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Identity/Identify

Who is considered Iroquois?  Who belongs, who does not, and who gets to decide? ...

These definitions and designations form the basis of hiring, tribal rights including voting, participation in ceremonies, residency options, and other components of cultural and community participation. 

Traditionally, Haudenosaunee/Iroquois membership was inherited solely through the women’s lines.  Today most communities in the Six Nations Confederacy still proudly uphold this foundational structure.  However, centuries of contact and intermarriage with other Native groups and non-natives have increasingly changed the once homogeneous composition of Haudenosaunee families and communities.  Today, the objective of building and growing community, while preserving the character and integrity of Haudenosaunee culture has produced a surprising conundrum.

Positions on these complex concerns vary widely across Iroquois Country, from individual to individual, from community to community. We invite you to consider their political, and often polarizing, ramifications through the creative commentary that comprises this exhibition.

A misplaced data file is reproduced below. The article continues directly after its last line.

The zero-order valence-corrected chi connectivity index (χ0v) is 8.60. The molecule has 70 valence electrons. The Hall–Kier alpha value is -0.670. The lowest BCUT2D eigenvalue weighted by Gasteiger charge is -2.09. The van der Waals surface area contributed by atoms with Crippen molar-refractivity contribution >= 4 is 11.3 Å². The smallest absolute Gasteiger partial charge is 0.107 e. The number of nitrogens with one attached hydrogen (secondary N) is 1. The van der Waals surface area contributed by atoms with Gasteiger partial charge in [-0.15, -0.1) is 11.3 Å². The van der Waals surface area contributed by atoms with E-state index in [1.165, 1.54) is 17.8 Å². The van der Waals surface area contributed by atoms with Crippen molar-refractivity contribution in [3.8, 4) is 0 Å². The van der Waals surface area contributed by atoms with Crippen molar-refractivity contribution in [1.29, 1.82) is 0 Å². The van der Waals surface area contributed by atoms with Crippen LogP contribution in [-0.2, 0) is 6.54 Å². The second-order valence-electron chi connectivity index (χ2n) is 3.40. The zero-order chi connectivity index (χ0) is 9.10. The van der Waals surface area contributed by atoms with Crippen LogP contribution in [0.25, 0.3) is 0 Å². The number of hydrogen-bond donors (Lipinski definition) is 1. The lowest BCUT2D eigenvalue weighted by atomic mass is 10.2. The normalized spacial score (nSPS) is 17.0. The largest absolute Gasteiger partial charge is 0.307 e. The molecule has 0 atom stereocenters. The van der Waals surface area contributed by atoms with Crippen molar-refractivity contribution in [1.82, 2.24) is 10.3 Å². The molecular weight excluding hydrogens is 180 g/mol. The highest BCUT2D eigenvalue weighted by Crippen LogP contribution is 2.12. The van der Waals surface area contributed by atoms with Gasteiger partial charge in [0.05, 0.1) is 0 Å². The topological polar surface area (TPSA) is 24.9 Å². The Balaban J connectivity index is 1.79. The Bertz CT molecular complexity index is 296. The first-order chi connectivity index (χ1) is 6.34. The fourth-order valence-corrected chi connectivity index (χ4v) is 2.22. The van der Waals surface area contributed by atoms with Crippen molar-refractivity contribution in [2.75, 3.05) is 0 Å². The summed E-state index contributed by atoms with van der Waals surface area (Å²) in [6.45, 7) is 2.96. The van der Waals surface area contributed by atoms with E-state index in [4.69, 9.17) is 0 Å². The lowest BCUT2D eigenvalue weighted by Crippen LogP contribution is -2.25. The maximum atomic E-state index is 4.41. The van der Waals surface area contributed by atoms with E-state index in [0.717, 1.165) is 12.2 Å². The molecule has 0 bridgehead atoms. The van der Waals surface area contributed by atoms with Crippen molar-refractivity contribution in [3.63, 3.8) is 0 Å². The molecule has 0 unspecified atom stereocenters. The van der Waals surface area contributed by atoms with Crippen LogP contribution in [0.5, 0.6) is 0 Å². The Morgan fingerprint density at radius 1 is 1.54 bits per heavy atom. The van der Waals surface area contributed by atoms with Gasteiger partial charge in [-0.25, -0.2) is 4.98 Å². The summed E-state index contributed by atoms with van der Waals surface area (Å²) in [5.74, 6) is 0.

Identity/Identify was partially funded with support from a Humanities NY Action Grant.  Project advisors Andrea Chrisjohn and Melanie Printup Hope.  Panel design by Richard Skiermont of Ditch. 

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Would the Real Indian Please Stand Up?

What is blood quantum and why does it matter?  Blood quantum standards determine tribal status by mathematical equation rather than cultural practices, knowledge of history and language, or contributions to the community. 

While the concept dates to the 1700s, the Bureau of Indian Affairs (USA) began using blood quantum laws for identification of Native people in 1934.  Certified Degree of Indian Blood cards were issued and benefits distributed accordingly.  An individual’s quantum numbers are based on his/her direct relationship to enrolled original members of a Native nation.  Despite its scientific sounding name, blood quantum is not based on a biological test, but rather on tribal and/or census records. 

Its true intention is not without concern, as Native scholar Elizabeth Rule explains.  “It’s really been a societal project to racialize what is actually a very diverse group of political entities and sovereign nations.  Blood quantum emerged as a way to measure Indian-ness through a construct of race so that over time Indians would literally breed themselves out and rid the federal government of their legal duties to uphold treaty obligations.”   

Roll Call